McQuaid wants to temper the excitement now that he’s on the verge of a return, and is simply putting in work until he’s given the green light to play. The busy NHL schedule and the lack of quality practice time isn't the perfect scenario for the 31-year-old defenseman to return, so it’s simply a matter of doing what’s best for player and team.

“I’d like to get back as soon as I can obviously. I’ve missed a lot of time, but it’s a process. I just try to approach it like I’m not getting my hopes up too much,” said McQuaid, who had an assist and a minus-3 in the six games he did appear in. “We’ll have a better idea tomorrow. The more and more game-like situations you get in [can help].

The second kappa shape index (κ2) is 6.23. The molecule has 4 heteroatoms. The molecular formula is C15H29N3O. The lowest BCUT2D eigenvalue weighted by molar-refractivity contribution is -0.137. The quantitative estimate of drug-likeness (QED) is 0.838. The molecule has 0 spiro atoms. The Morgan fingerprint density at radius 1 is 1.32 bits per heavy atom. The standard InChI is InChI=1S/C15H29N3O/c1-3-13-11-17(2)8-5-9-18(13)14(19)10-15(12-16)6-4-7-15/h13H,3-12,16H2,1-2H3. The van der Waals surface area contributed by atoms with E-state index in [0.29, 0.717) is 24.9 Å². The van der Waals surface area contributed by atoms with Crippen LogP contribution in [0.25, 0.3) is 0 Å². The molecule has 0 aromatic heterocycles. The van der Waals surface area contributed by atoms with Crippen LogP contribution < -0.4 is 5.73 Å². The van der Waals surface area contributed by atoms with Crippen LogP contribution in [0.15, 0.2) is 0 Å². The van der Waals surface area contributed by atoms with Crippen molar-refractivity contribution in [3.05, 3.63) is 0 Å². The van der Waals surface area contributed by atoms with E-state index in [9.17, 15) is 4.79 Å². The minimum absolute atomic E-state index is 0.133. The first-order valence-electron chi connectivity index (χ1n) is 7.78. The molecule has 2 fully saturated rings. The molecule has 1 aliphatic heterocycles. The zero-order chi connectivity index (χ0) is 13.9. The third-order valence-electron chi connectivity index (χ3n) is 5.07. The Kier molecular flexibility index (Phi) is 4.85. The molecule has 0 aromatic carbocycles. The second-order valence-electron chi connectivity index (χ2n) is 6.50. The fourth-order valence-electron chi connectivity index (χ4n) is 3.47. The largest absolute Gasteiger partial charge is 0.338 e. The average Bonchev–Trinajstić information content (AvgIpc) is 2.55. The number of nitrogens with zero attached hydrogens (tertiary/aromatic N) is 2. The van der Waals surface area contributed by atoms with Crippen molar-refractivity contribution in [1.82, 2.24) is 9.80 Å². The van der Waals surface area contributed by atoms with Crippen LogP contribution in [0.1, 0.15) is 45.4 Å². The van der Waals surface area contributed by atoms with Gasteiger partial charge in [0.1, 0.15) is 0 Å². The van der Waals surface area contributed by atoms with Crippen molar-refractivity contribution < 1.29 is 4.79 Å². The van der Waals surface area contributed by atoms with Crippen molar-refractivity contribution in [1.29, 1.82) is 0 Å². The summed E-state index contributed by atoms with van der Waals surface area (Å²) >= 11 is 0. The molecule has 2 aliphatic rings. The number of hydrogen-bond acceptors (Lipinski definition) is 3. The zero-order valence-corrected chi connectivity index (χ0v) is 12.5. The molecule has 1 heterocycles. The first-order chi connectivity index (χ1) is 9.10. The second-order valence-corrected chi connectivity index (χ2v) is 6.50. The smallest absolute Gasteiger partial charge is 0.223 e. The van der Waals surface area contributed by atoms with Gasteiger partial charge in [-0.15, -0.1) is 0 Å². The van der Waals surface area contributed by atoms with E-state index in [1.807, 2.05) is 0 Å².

“We haven’t gone too far down the road so I don’t know exactly [when I’ll return]. I’m just out there trying to get closer, but I’m excited about where I’m at and the possibility of moving forward. It’s been fun watching the guys, but I can’t wait to get back in there and be part of a winning hockey team again.”

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Morning Skate: Senators kind of a mess right now

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Morning Skate: Senators kind of a mess right now

Here are all the links from around the hockey world, and what I’m reading while I still remain pretty conflicted about my thoughts on the Last Jedi. See yesterday’s morning skate for the full review.